Delta-vProductions2564 karma2019-03-10 19:05:23 UTC
Some of the questions Flat Earthers raise are certainly interesting, because the science behind them isn’t immediately intuitive — however, when you look into it, the real answer makes perfect sense. For example, a common Flat Earth talking point is that the rotation of the Earth should cause us to ‘fly off the globe,’ like water off of a spinning tennis ball. In reality, there is a force exerted from the rotation of the Earth, which actually makes things weigh slightly less at the equator than the poles, but that force is so much weaker than gravity that that small weight difference is the only effect. The way Hannalore put it in her interview, in an answer that got cut, is “when you take a really big number, and subtract a really small number… it’s still a really big number.”
So we would say their most “compelling arguments” are actually gateways to learning about some interesting science.
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Delta-vProductions1955 karma2019-03-10 19:53:31 UTC
Honestly? The ones who do actually believe it'll give them a flat result. But they're not in a place to let their beliefs be falsifiable, so instead of switching views you get mental gymnastics. They don't tend to set up experiments with a firm acknowledgement of 'if I get X result, that means the Earth isn't flat.'
Delta-vProductions1687 karma2019-03-10 19:31:19 UTC
This gets to the heart of it. A lot of people have rightly pointed out that arguing with Flat Earthers is pointless, because they’re so entrenched that no evidence will move them. To an extent, that’s true for many of them, and it’s especially true for a lot of the ones you encounter online who are trying to get into debates about the shape of the Earth. For them, they’re starting from a place of ‘Argument is War,’ as Per Espen put it in the film, so engaging with them might not be particularly worthwhile (although it is worthwhile for people to see that science has answers to their questions, so someone susceptible to those beliefs doesn’t see a bunch of unanswered questions and fall for the ‘science has no answers’ trap).
However, there’s something to be said for respectfully engaging with people in a positive way, especially in real life, because it shows them that the people with opposing arguments are operating in good faith, and opens their minds to accepting evidence from them. One of the biggest issues with conspiracy theorists in general is the tendency to ‘other’ people that they don’t know, and apply malicious motivations to them, which allows them to dismiss any evidence coming from them out of hand.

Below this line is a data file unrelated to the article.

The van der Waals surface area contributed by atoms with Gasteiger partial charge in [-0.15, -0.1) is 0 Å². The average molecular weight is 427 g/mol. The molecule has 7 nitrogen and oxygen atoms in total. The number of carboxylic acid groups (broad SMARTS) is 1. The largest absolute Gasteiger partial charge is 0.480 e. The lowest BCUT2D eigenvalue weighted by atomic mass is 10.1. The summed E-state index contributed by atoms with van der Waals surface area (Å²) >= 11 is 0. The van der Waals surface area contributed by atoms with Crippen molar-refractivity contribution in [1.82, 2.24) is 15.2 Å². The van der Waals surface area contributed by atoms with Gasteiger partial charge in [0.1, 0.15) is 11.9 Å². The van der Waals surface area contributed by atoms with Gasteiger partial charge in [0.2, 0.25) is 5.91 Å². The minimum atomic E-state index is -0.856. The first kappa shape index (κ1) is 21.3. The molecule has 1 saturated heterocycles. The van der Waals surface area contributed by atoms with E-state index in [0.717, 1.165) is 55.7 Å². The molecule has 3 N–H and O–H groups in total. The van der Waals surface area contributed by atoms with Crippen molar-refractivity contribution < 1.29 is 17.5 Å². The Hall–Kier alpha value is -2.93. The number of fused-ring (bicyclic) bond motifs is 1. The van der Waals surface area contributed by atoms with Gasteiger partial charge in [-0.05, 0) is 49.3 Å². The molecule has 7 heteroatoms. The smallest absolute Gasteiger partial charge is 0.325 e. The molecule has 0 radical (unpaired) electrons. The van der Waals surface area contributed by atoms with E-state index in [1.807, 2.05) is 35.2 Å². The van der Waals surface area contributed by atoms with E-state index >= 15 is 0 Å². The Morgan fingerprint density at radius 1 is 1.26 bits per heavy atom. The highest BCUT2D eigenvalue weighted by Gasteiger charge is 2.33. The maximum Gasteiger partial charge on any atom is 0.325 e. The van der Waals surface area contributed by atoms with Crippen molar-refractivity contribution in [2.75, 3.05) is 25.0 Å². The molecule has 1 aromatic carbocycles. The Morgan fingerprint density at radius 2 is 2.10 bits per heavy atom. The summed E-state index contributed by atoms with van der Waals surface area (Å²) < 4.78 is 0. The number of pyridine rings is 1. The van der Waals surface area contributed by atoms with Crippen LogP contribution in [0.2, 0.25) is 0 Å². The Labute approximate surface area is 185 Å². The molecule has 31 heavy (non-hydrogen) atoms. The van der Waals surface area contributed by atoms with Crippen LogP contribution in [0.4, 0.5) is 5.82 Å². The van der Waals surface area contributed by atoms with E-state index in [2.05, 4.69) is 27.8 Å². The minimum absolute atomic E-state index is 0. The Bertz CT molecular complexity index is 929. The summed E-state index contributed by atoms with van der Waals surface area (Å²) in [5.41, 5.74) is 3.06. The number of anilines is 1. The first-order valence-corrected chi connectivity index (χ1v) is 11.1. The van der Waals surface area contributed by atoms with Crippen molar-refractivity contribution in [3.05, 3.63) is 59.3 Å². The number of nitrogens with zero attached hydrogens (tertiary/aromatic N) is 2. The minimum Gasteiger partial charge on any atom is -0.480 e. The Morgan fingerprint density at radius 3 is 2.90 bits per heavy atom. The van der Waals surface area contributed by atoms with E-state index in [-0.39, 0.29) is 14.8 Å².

Spiros, from the film, has now gone on two hangouts with a group of Flat Earthers, and they’ve all been very friendly with each other, and we hear they may even do some experiments together. They see now that a high level scientist isn’t just a nameless enemy, but someone who respects them as people, and they’re open to listening to him.
So you’re probably not going to change a Flat Earther’s mind in a single argument online, but continued respectful engagement from people on ‘the other side’ will hopefully open their minds over time and make them more likely to accept the evidence.
Delta-vProductions1367 karma2019-03-10 19:00:03 UTC
No one we filmed has changed their minds. Hard to say if it’s had much of an effect on other Flat Earthers. The general talking point in the community has become that we’re a “controlled opposition hit piece,” and that the experimental results featured in the film thus can’t be trusted. The Flat Earthers we filmed know that we’re just normal people, but they still have found ways to explain away the experimental results.
Delta-vProductions996 karma2019-03-10 19:22:04 UTC
We do. We think he gets such a huge amount of validation from this that he has a mental block from acknowledging any countervailing evidence. We think it's really easy for people in general to lie to themselves, and he has plenty of motivation to do so.
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